“Everybody just went crazy,” Jackson said of the crowd.
Members of the 1958-champion Indians were player-coach Vic Valentine, Jack Hendrickson, Deschamps, Harold Jackson, Albert Stainton, Jim Wilcox, Paul Creighton, Greene, Bob Hendrickson, Lemieux, Buck Rogers, Connie Adams, Bill Kettle, Murray Yorke, Joe Faragher, Gord Dyment, and bat boy Fred Jackson. Their manager was Bunn Deschamps. Fred Rutherford served as the club's trainer.
"Bunn kept us together,” Jackson said. “He knew his baseball. And if you didn’t come to practise, you didn’t play.”
“We were like the Blue Jays in ’92 when they won the World Series. We couldn’t be denied,” said the late Yorke, who, like Jackson, was interviewed in 1996. “We won hard and we lost hard.
“There was always somebody there to get you off your back,” he went on to say. “We had a great mix of veteran guys and younger players. We had a lot of timely hitting. We’d win big most of the time, but many times we had to scratch. That was a big thing with that team; a strong point. We could manufacture runs.”
Because a fall fair had moved into the ball field in Simcoe, the Indians travelled to the neighbouring town of Port Dover for the opening game of the OBA final. They beat the Meteors, 2-1. Midland loaded the bases in the first inning as Deschamps singled, Wilcox was hit by a pitch, and Greene walked. This time, however, it was Faragher who knocked in the runner from third base.
He drove a fly ball high enough and deep enough to allow Deschamps to tag and score. Two innings later, Midland added a second run. Yorke doubled with two outs, and then scored on a Meteor's throwing error of Dyment’s infield grounder.
The contest stayed 2-0 for Midland into the eighth inning. Bill Pond's pinch-hit single off Dyment drove Simcoe teammate Brian Coates home, cutting the Indians’ lead in half. On the same play the ball rolled past Buck Rogers in centre field and carried through to the outfield fence. Seeing this, Pond decided to try and circle the bases.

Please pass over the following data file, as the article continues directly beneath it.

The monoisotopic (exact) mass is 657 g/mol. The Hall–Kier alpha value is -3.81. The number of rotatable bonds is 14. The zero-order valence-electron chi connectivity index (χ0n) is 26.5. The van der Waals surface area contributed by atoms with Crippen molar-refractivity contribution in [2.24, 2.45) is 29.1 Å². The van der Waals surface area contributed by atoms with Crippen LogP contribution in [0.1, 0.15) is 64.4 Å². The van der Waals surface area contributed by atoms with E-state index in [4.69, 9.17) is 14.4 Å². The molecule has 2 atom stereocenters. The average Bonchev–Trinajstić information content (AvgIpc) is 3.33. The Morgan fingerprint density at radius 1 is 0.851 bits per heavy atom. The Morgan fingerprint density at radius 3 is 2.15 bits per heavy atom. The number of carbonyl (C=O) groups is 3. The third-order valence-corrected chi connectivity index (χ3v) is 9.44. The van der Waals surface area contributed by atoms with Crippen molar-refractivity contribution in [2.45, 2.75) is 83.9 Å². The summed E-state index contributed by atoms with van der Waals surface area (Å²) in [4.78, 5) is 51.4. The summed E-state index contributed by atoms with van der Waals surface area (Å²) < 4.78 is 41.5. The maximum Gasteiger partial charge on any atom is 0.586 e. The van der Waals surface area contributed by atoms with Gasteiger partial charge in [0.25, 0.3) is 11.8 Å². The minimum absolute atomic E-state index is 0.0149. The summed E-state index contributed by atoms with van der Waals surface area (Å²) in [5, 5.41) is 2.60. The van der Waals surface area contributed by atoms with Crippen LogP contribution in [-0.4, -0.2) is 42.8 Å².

He didn’t break stride as he sharply cut the corner at second. Pond ran with a single-minded purpose, his spikes churning up even more dirt as he neared third. It seemed certain that he'd score the Meteors' second run. Then, in the blink of an eye the game was altered when, to everyone's amazement, Simcoe's would-be hero inexplicably found himself lying face down on the ground.
Maybe it was fate, or luck, or simply him running too fast, but after having rounded the last bag a few seconds before, Pond had somehow tripped, and fell. Now, unable to get back on his feet, he began crawling the remaining distance home.
All the while, Lemieux had raced from right field and retrieved the ball for the Indians. He relayed it to the cut-off man, Faragher, coming off first base, who threw on to Yorke, the catcher. The throw was perfect. Pond, on his hands and knees, was tagged out by Yorke just inches from the plate.
“I can still see Murray waiting for him,” recalled a smiling Jackson. “Murray had the ball in his glove and waggled his finger like this, telling him to ‘come here.’”
“That was a turning point,” Yorke said. “If he scores it ties the game and maybe gives them momentum to go on and win.”
But the crisis hadn’t ended. In the last of the ninth, Midland ahead by only a run with none out, the Indians committed two errors to put Simcoe runners on second and third base. Tying run at third, winning run at second, ninth inning of the first game of the provincial championship, and on the mound for Midland a 28-year-old former professional. It was one of those classic moments baseball does so well.
Dyment had faced Henry Aaron in the minor leagues, thrown batting practice to Willie Mays at spring training, and competed across diamonds within the New York Giants’ farm system alongside Willie McCovey, his teammate, who, like Aaron and Mays, was later a member of baseball’s Hall of Fame. Now, he took the ball with three Meteor hitters prepared to take their swings.